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January 19, 2023
3 Min Read
Image courtesy of BigCrew / Getty Images
As the demand for electric and battery-powered vehicles continues to grow, issues related to battery safety have gained increased attention in the news.
To highlight this growing trend, the past few weeks have seen a flurry of safety-related news stories, including Volkswagen issuing a recall for its 2023 ID.4 SUVs due to a potential risk of fire caused by failures of the internal electrical system. At the same time, the US Consumer Product Safety Commission has recently reported a concerning number of fires and overheating incidents involving e-bikes, scooters, and hoverboards. Together, these incidents highlight the need for proper battery design and maintenance to ensure the safety of these types of vehicles and prevent potential issues.
Both of these news stories present an opportunity to explore the importance of battery safety in the growing market of electric and battery-powered transportation.
Volkswagen ID.4 EV recall
Earlier this month, Volkswagen made headlines when it issued a recall for its 2023 ID.4 SUVs. According to the company, the recall stems from a potential risk of fire associated with the EV’s 12-volt battery-charging cable.
Specifically, the company has found that the vehicle’s 12-volt battery-charging cable has the potential to come into contact with the steering column shaft. The interference of the shaft on the cable can cause the cable insulation to wear, potentially leading to a short circuit. Such a short could result in a number of undesirable situations, including a loss of drive power which increases the risk of a crash. Additionally, depending on the nature of the short circuit, the failure could lead to an increased risk of electric fire within the vehicle.
So far, the issue is only known to affect the 2023 model ID.4s that are equipped with rear-wheel drive. While Volkswagen will begin notifying affected owners on February 27th, the company is advising owners of affected vehicles to park their vehicles outside and away from structures until a repair has been completed.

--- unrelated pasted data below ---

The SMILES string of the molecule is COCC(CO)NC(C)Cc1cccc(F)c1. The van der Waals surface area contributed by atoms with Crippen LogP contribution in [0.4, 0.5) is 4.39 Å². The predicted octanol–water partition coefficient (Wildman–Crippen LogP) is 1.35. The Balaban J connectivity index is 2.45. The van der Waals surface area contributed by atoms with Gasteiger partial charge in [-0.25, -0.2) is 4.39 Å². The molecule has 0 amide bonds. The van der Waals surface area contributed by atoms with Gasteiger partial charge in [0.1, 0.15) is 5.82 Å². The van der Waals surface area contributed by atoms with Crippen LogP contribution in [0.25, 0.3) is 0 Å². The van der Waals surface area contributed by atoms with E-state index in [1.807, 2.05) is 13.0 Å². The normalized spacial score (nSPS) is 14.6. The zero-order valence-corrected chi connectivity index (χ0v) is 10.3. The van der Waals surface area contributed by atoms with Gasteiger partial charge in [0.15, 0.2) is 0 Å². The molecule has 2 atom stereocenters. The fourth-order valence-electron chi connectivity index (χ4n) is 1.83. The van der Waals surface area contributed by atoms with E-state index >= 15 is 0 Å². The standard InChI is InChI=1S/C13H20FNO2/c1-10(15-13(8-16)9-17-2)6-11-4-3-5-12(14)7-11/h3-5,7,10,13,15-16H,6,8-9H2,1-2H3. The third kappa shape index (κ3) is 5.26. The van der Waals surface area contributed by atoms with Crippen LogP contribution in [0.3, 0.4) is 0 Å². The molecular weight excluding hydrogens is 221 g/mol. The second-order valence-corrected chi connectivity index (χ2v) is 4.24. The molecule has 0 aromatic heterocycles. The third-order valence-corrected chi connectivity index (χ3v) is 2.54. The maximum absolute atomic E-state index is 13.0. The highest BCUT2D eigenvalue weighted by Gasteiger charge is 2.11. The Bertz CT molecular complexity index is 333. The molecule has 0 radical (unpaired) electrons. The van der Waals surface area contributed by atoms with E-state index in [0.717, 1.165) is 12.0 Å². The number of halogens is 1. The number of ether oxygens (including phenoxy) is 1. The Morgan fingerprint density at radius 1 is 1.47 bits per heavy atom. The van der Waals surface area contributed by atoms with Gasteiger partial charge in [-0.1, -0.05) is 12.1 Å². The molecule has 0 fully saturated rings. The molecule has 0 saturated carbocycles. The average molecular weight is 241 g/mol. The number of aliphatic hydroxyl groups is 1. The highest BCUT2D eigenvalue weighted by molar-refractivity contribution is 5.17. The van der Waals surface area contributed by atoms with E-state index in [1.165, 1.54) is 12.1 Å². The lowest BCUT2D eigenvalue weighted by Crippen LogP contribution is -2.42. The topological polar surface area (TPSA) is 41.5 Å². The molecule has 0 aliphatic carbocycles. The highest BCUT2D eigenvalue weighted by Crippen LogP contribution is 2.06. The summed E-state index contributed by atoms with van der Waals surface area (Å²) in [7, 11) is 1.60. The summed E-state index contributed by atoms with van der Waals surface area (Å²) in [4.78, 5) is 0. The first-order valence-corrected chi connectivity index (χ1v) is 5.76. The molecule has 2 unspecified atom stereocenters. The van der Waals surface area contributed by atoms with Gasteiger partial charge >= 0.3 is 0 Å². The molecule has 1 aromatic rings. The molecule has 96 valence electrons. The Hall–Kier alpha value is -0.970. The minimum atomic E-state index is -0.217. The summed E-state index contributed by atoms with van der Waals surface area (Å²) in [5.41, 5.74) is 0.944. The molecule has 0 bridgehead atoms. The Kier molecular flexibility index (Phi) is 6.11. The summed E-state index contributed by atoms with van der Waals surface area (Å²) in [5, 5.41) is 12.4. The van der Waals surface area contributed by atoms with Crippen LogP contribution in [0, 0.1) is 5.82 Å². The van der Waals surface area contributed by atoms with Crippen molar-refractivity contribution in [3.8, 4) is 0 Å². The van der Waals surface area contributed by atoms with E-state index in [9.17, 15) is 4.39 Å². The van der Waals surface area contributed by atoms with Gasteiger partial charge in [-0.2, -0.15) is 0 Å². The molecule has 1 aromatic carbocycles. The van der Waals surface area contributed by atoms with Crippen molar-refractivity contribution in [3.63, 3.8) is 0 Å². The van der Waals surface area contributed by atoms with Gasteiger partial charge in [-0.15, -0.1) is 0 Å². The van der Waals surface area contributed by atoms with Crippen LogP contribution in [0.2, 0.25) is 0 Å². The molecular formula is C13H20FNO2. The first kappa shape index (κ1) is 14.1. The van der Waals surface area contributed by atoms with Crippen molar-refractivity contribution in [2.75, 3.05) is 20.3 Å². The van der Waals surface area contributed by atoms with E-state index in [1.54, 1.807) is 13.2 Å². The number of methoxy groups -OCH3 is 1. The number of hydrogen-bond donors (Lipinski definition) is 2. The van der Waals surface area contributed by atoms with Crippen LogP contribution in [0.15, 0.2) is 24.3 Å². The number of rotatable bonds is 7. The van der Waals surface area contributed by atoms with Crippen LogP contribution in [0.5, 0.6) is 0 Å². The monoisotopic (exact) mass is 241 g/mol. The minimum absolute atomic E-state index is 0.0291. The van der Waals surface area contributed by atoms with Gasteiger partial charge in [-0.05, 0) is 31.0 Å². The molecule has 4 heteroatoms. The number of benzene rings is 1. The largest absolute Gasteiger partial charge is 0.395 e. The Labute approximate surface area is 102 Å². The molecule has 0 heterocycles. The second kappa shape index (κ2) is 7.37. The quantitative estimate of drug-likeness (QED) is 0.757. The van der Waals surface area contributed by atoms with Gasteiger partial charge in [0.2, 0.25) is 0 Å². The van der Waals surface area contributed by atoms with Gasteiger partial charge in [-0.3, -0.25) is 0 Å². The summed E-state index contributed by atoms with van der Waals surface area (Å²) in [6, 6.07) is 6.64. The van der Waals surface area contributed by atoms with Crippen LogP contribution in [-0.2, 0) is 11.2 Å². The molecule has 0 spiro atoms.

e-Bikes, e-scooters proving dangerous
In addition to concerns about electric vehicle batteries, e-bike batteries have also been a source of safety issues.
Last week, the US Consumer Product Safety Commission (CPSC), reported that there were 19 deaths in the United States in 2022 due to fires or overheating incidents involving e-bikes, scooters, and hoverboards. Within this, New York City alone appeared as a hotspot for failures, having experienced 208 fires, 142 injuries, and six deaths in 2022 resulting from failures of lithium-ion battery-powered micro-mobility devices.
Alarmingly, these numbers are indicative of a significant increase in the number of fires caused by these devices in recent years. According to the CPSC, there were only 104 such fires in New York City, 79 injuries, and four deaths in 2021, while 2020 saw 44 such fires, 23 injuries, and no deaths. Because of this clear upward trend, The CPSC is taking action in order to address the issue.
Specifically, the agency has sent a letter to over 2,000 manufacturers, importers, distributors, and retailers of light electric vehicles (LEVs), urging them to sell products with batteries built to standards set by Underwriters Laboratory (UL). The agency has emphasized the importance of demonstrating compliance with these standards through certification from an accredited testing laboratory.
As more Americans embrace electric mobility, be it EVs or e-bikes, it will be important for manufacturers and regulators to prioritize battery safety in order to prevent future incidents and protect consumers. In the meantime, e-bike and electric vehicle users can take steps to ensure the safety of their own devices by properly maintaining and charging their batteries according to the manufacturer's instructions.
About the Author(s)
Jake Hertz is an Electrical Engineer, Technical Writer, and Public Relations Specialist. After he received his M.S. and B.S. in Electrical and Computer Engineering from the University of Rochester, he spent three years working as an Electrical Engineer at MakerBot Industries.
As a writer, Jake is well known for his frequent contributions to various engineering websites, where he has garnered readership in the tens of thousands. Through his business, NanoHertz Solutions, Jake works with cutting-edge companies in the hardware and semiconductor space to build industry buzz and awareness through Public Relations and Technical Writing services.
As an engineer, Jake now works with numerous startups to help develop their hardware products. He is also a Co-Founder of Origin Labs, a NYC-based design firm for tech startups in the hardware space.
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